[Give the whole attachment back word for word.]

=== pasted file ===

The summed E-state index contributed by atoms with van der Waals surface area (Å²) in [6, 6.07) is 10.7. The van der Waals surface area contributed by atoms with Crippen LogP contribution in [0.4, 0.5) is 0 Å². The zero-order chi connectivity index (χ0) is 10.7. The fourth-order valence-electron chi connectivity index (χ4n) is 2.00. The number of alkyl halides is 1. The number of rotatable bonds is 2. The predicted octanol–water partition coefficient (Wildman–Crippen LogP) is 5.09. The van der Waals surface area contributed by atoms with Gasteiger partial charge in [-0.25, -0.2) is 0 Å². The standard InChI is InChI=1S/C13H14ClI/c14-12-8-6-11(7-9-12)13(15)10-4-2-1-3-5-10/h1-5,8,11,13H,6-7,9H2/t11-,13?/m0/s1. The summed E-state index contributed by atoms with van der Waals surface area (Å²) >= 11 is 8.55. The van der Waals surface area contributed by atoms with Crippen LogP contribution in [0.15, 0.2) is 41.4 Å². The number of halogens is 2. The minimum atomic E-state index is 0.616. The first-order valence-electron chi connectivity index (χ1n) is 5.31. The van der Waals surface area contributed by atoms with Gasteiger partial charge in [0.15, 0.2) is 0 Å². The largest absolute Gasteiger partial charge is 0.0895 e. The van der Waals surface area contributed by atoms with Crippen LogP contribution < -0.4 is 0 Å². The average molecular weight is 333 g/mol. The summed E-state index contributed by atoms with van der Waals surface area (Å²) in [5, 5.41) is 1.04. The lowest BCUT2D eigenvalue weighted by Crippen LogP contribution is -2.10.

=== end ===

The summed E-state index contributed by atoms with van der Waals surface area (Å²) in [6, 6.07) is 10.7. The van der Waals surface area contributed by atoms with Crippen LogP contribution in [0.4, 0.5) is 0 Å². The zero-order chi connectivity index (χ0) is 10.7. The fourth-order valence-electron chi connectivity index (χ4n) is 2.00. The number of alkyl halides is 1. The number of rotatable bonds is 2. The predicted octanol–water partition coefficient (Wildman–Crippen LogP) is 5.09. The van der Waals surface area contributed by atoms with Gasteiger partial charge in [-0.25, -0.2) is 0 Å². The standard InChI is InChI=1S/C13H14ClI/c14-12-8-6-11(7-9-12)13(15)10-4-2-1-3-5-10/h1-5,8,11,13H,6-7,9H2/t11-,13?/m0/s1. The summed E-state index contributed by atoms with van der Waals surface area (Å²) >= 11 is 8.55. The van der Waals surface area contributed by atoms with Crippen LogP contribution in [0.15, 0.2) is 41.4 Å². The number of halogens is 2. The minimum atomic E-state index is 0.616. The first-order valence-electron chi connectivity index (χ1n) is 5.31. The van der Waals surface area contributed by atoms with Gasteiger partial charge in [0.15, 0.2) is 0 Å². The largest absolute Gasteiger partial charge is 0.0895 e. The van der Waals surface area contributed by atoms with Crippen LogP contribution < -0.4 is 0 Å². The average molecular weight is 333 g/mol. The summed E-state index contributed by atoms with van der Waals surface area (Å²) in [5, 5.41) is 1.04. The lowest BCUT2D eigenvalue weighted by Crippen LogP contribution is -2.10.